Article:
Retinal sections were viewed on a confocal microscope (Zeiss LSM510 or Leica SPE). GFP-positive cells were located using epifluorescence illumination before taking a series of x–y optical sections, approximately 0.5 μm apart, throughout the depth of the section. Individual x–y scans were built into a stack to give an x–y projection image. LSM image browser software was used to compile and export the captured images.

Cell Counts

The average number of integrated cells per eye was determined as described previously (53,74). Briefly, cells were considered to be integrated if the whole cell body was correctly located within the ONL and at least one of the following was visible: spherule synapse, inner/outer processes, and/or inner/outer segments. The average number of integrated cells per eye was determined by counting all the integrated Nrl.GFP+ve cells in alternate serial sections through each eye. This was doubled to give an estimate of the mean number of integrated cells per eye. To account for variability resulting from interanimal variation, the ratio of the number of cells in the treated eye compared with the contralateral control eye was also calculated for each individual mouse. This revealed the average fold difference in the number of integrated transplanted photoreceptors for each animal as a result of the relevant treatment. Cell counts for individual eyes were excluded from the analysis if there were cells in the vitreous, indicative of accidental intravitreal transplantation of the cells, or there was no cell mass present in the subretinal space and surgical notes indicated excessive reflux of the cells transplanted into that eye. For caspase 3 cell counts entire coronal retinal sections were quantified for the presence of caspase 3-positive cells in the neural retina. Six or more alternate sections encompassing the superior retina were quantified per eye (IGF treated and control) for each animal.

Statistical Analysis

All means are presented ±SEM, unless otherwise stated; N, number of animals, unless otherwise stated; n, number of eyes or sections examined, where appropriate. The statistical test used to compare cell counts in contralateral eyes was a two-tailed paired t-test with a significance threshold of p < 0.05. The statistical program used for the analysis of all data was GraphPad Instat 3 (GraphPad Software, Inc, La Jolla, USA), with the majority of graphs prepared in Microsoft Excel. *p < 0.05, **p < 0.01, ***p < 0.001.

RESULTS

Neurotrophic Factors Present in the Developing Postnatal Retina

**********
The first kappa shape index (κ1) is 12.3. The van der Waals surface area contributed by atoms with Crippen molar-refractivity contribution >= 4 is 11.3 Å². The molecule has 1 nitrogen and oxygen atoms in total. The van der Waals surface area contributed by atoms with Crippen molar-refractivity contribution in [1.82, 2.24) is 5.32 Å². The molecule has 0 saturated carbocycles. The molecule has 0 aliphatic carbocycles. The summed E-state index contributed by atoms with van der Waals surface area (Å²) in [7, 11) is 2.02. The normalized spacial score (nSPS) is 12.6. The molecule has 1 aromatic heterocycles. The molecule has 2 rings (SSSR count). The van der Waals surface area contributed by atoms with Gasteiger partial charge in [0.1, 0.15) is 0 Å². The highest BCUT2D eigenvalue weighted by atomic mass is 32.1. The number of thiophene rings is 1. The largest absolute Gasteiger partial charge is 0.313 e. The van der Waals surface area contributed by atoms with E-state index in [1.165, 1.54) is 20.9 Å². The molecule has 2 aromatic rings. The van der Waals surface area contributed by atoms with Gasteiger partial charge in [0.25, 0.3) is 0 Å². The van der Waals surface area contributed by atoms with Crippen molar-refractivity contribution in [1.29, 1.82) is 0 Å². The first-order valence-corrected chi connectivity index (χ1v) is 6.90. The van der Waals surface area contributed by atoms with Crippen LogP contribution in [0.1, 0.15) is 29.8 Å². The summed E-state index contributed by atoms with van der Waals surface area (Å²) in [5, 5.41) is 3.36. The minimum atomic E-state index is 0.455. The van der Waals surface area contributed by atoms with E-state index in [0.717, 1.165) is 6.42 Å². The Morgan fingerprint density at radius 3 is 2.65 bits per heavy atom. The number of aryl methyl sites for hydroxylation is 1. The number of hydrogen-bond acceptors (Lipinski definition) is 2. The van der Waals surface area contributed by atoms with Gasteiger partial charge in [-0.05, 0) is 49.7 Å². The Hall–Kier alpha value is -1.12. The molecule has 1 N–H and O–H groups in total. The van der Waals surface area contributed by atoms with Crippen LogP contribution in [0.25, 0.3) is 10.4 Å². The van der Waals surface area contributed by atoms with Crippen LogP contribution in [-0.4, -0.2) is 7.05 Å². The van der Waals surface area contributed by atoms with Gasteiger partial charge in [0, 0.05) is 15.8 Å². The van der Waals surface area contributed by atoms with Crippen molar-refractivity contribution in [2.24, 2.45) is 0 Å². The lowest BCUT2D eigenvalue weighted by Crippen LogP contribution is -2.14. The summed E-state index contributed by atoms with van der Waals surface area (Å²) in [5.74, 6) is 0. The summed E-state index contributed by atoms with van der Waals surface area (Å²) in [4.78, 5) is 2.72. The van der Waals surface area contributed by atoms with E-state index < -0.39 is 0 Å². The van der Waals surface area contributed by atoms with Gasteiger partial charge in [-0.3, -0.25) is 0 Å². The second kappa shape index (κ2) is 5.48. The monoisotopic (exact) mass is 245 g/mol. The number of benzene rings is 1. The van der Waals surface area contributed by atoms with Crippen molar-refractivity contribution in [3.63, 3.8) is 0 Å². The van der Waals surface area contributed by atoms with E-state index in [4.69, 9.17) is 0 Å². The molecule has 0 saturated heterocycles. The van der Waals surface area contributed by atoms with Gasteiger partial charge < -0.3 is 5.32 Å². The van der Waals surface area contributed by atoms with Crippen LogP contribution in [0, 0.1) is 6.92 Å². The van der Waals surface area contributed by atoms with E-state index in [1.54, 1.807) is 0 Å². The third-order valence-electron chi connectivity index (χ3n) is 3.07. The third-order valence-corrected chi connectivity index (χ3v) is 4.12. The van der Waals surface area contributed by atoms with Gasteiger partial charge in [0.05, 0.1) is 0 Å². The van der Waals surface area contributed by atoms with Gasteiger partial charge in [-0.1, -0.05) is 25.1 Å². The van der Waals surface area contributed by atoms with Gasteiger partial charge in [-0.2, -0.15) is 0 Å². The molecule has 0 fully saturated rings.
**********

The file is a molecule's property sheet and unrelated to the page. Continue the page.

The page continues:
We first sought to establish the presence and localization in the early postnatal retina of three neurotrophic factors previously reported to play a role in photoreceptor development and maturation, IGF1, FGF2, and CNTF (Fig. 1). We assessed this in the Nrl.gfp mouse, to provide a comparison with rod photoreceptor development over the same period. Nrl is a transcription factor essential for the acquisition and maintenance of rod photoreceptor fate (47,66) and in the Nrl.gfp mouse, GFP labels all postmitotic rod photoreceptors (1). At P4, the first few Nrl.gfp+ve (green) postmitotic rod precursors could be seen accumulating at the outer edge of the retina (Fig. 1a,i, e,i, j,i). At this time, expression of IGF1 and FGF2 was observed at the inner edge of the retina (Fig. 1a, e; white arrowheads; red) while CNTF was present in a few cells at the center of the neuroblastic layer which extended processes, as well as the inner retina (Fig. 1j; white arrowheads; red). By P6, the presumptive ONL was seen, with greater numbers of Nrl.gfp+ve rod precursors (green) present at the outer edge (Fig. 1b,i, f,i, k,i). Inner segment formation (Fig. 1b,i; lower white arrowhead) was observed and IGF1 expression was present both in this region (Fig. 1b,ii; lower white arrowhead; red) and in the developing hyaloid vessels in the vitreous (Fig. 1b; asterisk), as well as being maintained at the inner edge of the retina (Fig. 1b; upper white arrowhead; red). FGF2 expression was also still present at the inner edge of the retina and in the neuroblastic layer (Fig. 1f; white arrowheads; red). CNTF was present throughout the inner retina adjacent to the presumptive ONL (Fig. 1k; white arrowheads; red). By P10, the ONL is distinct and densely populated (Figure 1c.i, g.i, l.i; green). IGF1 expression was much reduced in the inner retina, although still present in the outer plexiform layer (Fig. 1c,ii; upper white arrowhead; red) and the developing inner segments (Fig. 1c,ii; lower white arrowhead; red). Little or no FGF2 expression was seen in the retina by this stage (Fig. 1g; red) and CNTF expression was restricted to the innermost edge of the retina only (Fig. 1l; white arrowheads; red). Finally, the adult eye shows no expression of any of the three factors examined (Fig. 1d, h, m; red). These results demonstrate the presence of IGF1, FGF2, and CNTF in the developing postnatal mouse retina at the stage of rod photoreceptor precursor birth, migration, maturation, and synaptogenesis but not in the adult retina.